The Sun Center for campaign finance disclosure / political corruption in Arizona

Posted by AzBlueMeanie:

A group of watchdog organizations rolled out a new multi-state effort
to share information and best practices on campaign finance legislation today, the first step in an effort to force organizations that spend
millions on political activity to disclose their donors. New multi-state group pushes campaign disclosure:

California's top campaign finance watchdog
announced Thursday a collaboration among multiple states to share
information on enforcing disclosure rules.

The 10-state effort,
which also includes New York City officials, was a goal of Ann Ravel,
the chair of California's Fair Political Practices Commission who is
soon leaving for a spot on the Federal Election Commission.

Ravel has repeatedly expressed her concern the federal government isn't doing enough to force disclosure of campaign donations, requiring states to step into the vacuum.

“For the first time, states
and cities are banding together to share innovative ideas, strategies
and legislation related to campaign finance,” she said in a statement
Thursday. 

The collaboration (http://fppc.ca.gov/SUNCenter/) is called States' Unified Network Center, or the SUN Center.

UC Irvine election law professor Rick Hasen praised Ravel for
spearheading the effort, saying it's easy for anonymous political
contributions to cross state lines.

“The FPPC has been a leader in pushing for effective campaign finance
disclosure laws," he said. "This will add to those efforts and ensure
it will be harder for people to hide their finances from reasonable
regulation.”

Ravel gained attention last year for her pursuit of an Arizona
nonprofit that contributed $11 million to two ballot campaigns and
refused to disclose its donors
.

[See, The Daily Beast Exclusive: California Grand Jury Probing Shadowy Money Groups: One of the three groups that
allegedly channeled the funds to California was the Arizona-based Center
to Protect Patient Rights
, founded in 2009 by Koch operative Sean
Noble
… In
2010 and 2012, Noble’s Center appeared to act mainly as a cash conduit,
shipping millions to allied conservative groups. In the 2010 cycle, for
instance, it channeled almost $55 million—a sum almost identical to its
revenues—to a couple dozen conservative bastions including Americans
for Tax Reform and the American Future Fund, according to the group’s
filings with the IRS. … The circuitous routes apparently
used to funnel the $11 million into the state were deemed “the largest
contribution ever disclosed as campaign money laundering in California
history”
by the Fair Political Practices Commission.]

While the nonprofit eventually revealed it received the money from two
other nonprofits, those organizations don't disclose their donors
either, and state authorities continue to investigate.

Earlier this week, the Huffington Post reported, Sean Noble, 'Wizard' Behind Koch Brothers' Donor Network, Now On The Outs:

Arizona_legislature_11274934985In 2009, as conservative consultant Sean Noble was poised to launch
the Center to Protect Patient Rights, an Arizona-based advocacy group,
he was invited to one of the secretive conferences for wealthy donors
and prominent politicos hosted by multibillionaires Charles and David
Koch.

Noble’s entree to the Kochs’ fundraising kingdom came via Randy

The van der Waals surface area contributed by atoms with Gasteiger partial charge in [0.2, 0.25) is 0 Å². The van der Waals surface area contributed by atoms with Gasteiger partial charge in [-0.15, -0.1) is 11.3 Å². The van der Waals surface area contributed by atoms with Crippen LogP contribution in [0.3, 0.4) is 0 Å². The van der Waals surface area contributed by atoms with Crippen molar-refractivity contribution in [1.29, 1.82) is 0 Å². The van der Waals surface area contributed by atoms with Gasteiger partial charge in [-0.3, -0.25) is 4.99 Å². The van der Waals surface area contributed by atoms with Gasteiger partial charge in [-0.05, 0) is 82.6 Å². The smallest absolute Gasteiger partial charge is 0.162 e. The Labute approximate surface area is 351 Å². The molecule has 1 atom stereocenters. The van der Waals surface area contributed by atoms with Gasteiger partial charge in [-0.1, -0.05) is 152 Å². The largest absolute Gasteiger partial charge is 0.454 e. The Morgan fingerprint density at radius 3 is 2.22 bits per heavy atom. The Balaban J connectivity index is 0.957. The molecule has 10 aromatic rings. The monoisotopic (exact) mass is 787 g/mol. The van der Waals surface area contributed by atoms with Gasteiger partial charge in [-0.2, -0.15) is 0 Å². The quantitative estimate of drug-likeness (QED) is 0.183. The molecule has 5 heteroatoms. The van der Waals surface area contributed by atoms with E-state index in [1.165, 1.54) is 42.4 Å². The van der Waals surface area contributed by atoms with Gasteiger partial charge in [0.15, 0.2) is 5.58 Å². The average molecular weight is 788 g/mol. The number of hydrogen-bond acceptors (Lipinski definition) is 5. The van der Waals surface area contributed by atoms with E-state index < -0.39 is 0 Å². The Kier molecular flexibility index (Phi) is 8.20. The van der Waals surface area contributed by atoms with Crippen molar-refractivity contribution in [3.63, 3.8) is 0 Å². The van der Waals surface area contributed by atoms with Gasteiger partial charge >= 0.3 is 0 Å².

Kendrick
, a conservative philanthropist and a regular attendee at the
Kochs' confabs. Kendrick, a fellow Arizonan, proved to be instrumental
in building and financing Noble's outfit. She helped introduce Noble to
the Koch donor world and has kicked in previously unreported
seven-figure checks to the center, multiple GOP consultants familiar
with the group told The Huffington Post.

The center's growth has been staggering. Kendrick’s largess is part
of an estimated $200 million that’s flowed to Noble's group since 2009.
By 2010, ahead of that year's midterm congressional elections, Noble's
center had evolved into a giant conduit through which donors secretly funneled over $55 million to some 20 other conservative groups, which, in turn, ran ads to help Republicans and attack Obamacare.

The center's clout grew even more in advance of last year's
presidential election. The largest chunk of the center's funding to date
has come from one group, Freedom Partners, another Koch-linked money
machine to promote small-government ideas, which contributed $115 million to the center in the year prior to the 2012 elections, according to Internal Revenue Service records.

Along the way, Noble, a devout Mormon, father of five and former chief
of staff to then-Rep. John Shadegg (R-Ariz.), became a prominent player
in conservative circles. Noble, who seems to relish flying under the
public radar, has spoken at several of the Kochs' semi-annual
conferences and, according to attendees, often represented the Koch
network of conservative groups at periodic strategy meetings hosted by
Karl Rove’s American Crossroads during the last election cycle. One GOP
operative told HuffPost that in 2012, Noble was “the wizard behind the
screen,” serving as a key strategist for Koch-allied groups and donors
working to unseat President Barack Obama.

* * *

Now, however, according to three GOP operatives, Noble appears to
have fallen out of favor with many in the Koch world. Even as he
continues to leverage his "dark money" ties with his private consulting
business, Noble's center has become entangled in an ongoing California probe that a state election regulator has called the largest case of “campaign money laundering” in California history.

As a result, one GOP operative said, “Noble has had his wings clipped.”

* * *

The Center to Protect Patient Rights, whose only address is a P.O.
box outside Phoenix, Ariz., is emblematic of the Koch network’s penchant
for secrecy and its increasing complexity and opaqueness.

As a “social welfare” 501(c)(4) nonprofit group, whose primary
purpose cannot be political activity, the center must provide
information about its donors to the IRS — though the names aren't